It doesn’t matter that the Lerners are the wealthiest owners in baseball

I have read a few passing mentions that the National’s owners are the richest owners in baseball. It is always said with a wink and a prayer that the Nationals will become a team like the Dodgers, Yankees, Phillies, or Red Sox. A team that is prepared to spend money to sign or resign free agents. This is a complete misunderstanding of the way teams operate. The truth is, currently the Nationals are a below average revenue baseball team with an above, and they will usually have an average MLB payroll. The Yankees can run huge payrolls because the Yankees have huge revenue. To put it another way you don’t need to be a billionaire to own a baseball team, you need to be a billionaire to buy a baseball team. The Nats do play in a division that has 2 of the top 5 revenue producing team, the Mets and Phillies. The Nats are actually closer to the Royals and the Pirates in local revenue then they are to those two teams.

What has having the wealthiest owners in baseball brought the Nationals fans? The answer is almost nothing. Having a billionaire owner does not only guarantee a baseball franchise one thing, less downside risk. According to Forbes, only 6 teams operated with negative operating income. The Tigers, Angels, Marlins, Blue Jays, Rangers and Mets; none of them more than 5 million in the red. The Rangers and Angels got there based on taking a loss due to future TV contract revenue. The Mets and Marlins had well documented financial troubles and the Blue Jays added 160 million in contract obligations through a mega trade. It is very rare for an owner to use his own money to fund a team’s payroll. Only the Tigers seem to fit that profile, and they are only slightly in the red.

I am not involved in sports finance, but I have looked at few team incomes statements. Running a baseball team requires massive amounts of capital to operate. Team revenue and expenses do not flow at the same rate. An example of this is players are paid at regular intervals and given signing bonuses, but teams are not allowed season ticket revenue until games are actually played even though the tickets are already paid for. A team that is well capitalized doesn’t need to forgo normal operations due to irregular cash-flow. All this is a way of saying the Nats don’t have to do things like Billy Bean in Moneyball to operate.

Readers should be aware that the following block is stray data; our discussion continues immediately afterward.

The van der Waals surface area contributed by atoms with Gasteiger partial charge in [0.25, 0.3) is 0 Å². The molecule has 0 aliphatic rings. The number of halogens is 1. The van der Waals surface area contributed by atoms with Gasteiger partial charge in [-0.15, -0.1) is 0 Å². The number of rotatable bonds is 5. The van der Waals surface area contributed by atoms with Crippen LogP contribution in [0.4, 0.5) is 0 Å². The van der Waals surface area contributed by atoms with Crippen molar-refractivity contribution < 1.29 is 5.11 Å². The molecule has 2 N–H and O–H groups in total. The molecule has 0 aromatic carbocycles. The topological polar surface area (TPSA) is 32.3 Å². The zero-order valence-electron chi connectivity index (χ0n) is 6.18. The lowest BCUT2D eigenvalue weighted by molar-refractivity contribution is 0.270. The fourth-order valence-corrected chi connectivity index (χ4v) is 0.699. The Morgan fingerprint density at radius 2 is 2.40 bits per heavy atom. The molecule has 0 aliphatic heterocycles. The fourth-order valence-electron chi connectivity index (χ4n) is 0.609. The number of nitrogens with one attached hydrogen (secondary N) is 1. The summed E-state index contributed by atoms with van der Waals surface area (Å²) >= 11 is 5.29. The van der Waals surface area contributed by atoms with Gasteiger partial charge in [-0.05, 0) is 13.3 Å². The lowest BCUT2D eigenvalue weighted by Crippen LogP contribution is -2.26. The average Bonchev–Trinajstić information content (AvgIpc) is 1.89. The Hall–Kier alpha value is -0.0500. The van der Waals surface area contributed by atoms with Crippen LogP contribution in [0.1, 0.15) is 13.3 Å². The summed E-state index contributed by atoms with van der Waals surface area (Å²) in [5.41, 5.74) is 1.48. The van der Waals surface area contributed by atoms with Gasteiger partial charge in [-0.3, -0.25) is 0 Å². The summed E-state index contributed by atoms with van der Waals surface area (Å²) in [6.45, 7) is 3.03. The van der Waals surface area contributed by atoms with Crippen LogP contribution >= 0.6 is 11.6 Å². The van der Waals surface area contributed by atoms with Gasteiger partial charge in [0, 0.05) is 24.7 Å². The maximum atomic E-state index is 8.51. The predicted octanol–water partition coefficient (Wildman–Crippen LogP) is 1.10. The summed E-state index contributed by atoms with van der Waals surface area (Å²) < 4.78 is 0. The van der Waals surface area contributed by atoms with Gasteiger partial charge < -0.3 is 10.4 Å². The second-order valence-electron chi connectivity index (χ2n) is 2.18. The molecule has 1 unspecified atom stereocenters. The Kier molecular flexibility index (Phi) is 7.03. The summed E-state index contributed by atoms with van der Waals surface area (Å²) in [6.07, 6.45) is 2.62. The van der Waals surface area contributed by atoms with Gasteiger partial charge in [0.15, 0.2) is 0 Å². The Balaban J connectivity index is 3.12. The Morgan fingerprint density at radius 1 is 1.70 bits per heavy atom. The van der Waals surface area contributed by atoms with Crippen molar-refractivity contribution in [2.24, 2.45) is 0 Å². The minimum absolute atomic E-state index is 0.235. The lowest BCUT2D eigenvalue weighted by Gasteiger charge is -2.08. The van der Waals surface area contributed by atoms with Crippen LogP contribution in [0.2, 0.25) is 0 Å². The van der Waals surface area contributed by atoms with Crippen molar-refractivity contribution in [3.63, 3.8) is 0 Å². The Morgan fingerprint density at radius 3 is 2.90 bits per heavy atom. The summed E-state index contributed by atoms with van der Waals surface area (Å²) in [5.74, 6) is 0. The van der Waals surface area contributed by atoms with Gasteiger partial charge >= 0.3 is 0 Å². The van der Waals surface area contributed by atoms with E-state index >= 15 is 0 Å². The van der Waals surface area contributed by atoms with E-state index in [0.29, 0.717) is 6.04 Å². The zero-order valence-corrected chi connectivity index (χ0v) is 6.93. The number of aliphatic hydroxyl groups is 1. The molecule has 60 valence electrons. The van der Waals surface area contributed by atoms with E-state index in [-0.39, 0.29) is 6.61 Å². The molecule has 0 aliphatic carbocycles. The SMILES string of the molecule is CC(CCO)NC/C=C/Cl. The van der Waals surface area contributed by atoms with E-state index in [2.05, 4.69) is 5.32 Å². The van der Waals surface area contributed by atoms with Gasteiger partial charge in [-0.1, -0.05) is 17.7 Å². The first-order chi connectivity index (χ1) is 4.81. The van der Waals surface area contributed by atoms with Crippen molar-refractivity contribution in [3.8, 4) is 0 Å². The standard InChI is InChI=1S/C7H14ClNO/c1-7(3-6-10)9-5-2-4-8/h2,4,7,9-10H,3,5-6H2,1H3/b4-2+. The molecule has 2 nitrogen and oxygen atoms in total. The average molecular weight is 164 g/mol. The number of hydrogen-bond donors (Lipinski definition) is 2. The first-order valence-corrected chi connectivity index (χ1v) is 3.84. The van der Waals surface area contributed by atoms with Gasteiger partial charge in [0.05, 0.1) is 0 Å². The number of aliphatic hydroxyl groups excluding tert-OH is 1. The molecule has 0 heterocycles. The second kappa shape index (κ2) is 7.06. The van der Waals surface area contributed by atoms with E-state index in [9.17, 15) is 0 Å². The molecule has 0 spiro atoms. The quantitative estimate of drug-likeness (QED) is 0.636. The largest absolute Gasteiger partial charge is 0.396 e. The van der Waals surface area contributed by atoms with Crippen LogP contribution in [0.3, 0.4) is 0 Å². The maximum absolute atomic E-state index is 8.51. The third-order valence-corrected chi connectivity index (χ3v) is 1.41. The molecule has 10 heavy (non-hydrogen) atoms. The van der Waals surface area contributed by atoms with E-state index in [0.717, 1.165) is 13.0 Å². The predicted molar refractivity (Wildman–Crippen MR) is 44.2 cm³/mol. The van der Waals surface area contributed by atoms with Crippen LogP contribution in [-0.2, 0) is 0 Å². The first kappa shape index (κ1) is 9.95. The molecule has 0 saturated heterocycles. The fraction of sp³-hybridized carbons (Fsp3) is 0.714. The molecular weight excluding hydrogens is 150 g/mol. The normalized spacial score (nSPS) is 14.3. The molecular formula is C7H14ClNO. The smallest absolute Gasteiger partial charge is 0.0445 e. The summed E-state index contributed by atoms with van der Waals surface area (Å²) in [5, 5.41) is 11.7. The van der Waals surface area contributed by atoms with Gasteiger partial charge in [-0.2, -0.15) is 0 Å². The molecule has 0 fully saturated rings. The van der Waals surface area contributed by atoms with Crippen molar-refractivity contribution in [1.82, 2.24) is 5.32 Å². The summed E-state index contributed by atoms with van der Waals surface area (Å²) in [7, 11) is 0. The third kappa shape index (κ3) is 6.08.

When the Lerner’s purchased the Nationals they, along with Jim Bowden, developed “The Plan.” It looked something like what the Houston Astros are going through right now and what the Tampa Rays went through a few years before. The part of the Plan that is less talked about, but almost as important is the high revenue this type of team can produce by avoiding costly free agents that usually are the difference between below average and above average teams. The Nationals collected TV, gate, and revenue sharing, but did not commit much to team payroll. The Lerner’s used this revenue to retire the high debt they took on when buying the team. This is what Jim Crane is doing with the Astros and what Tom Hicks of the Rangers didn’t. Hicks got excited and signed A-Rod, only to declare bankruptcy a few years later.

Baseball teams are run like businesses are run; they are not run like home finances are run. Teams operate as a separate entities. Well-run teams, like well-run businesses, are not used as a piggy bank for their owner to engage in extravagant spending, just like well-run company owners don’t buy art or throw extravagant parties for family members (Tyco). There is nothing I have seen from the Nats to make me think they are anything but a well-run business. Which, means that the high hopes of the Lerners bankrolling a spending spree is just a pipe dream.

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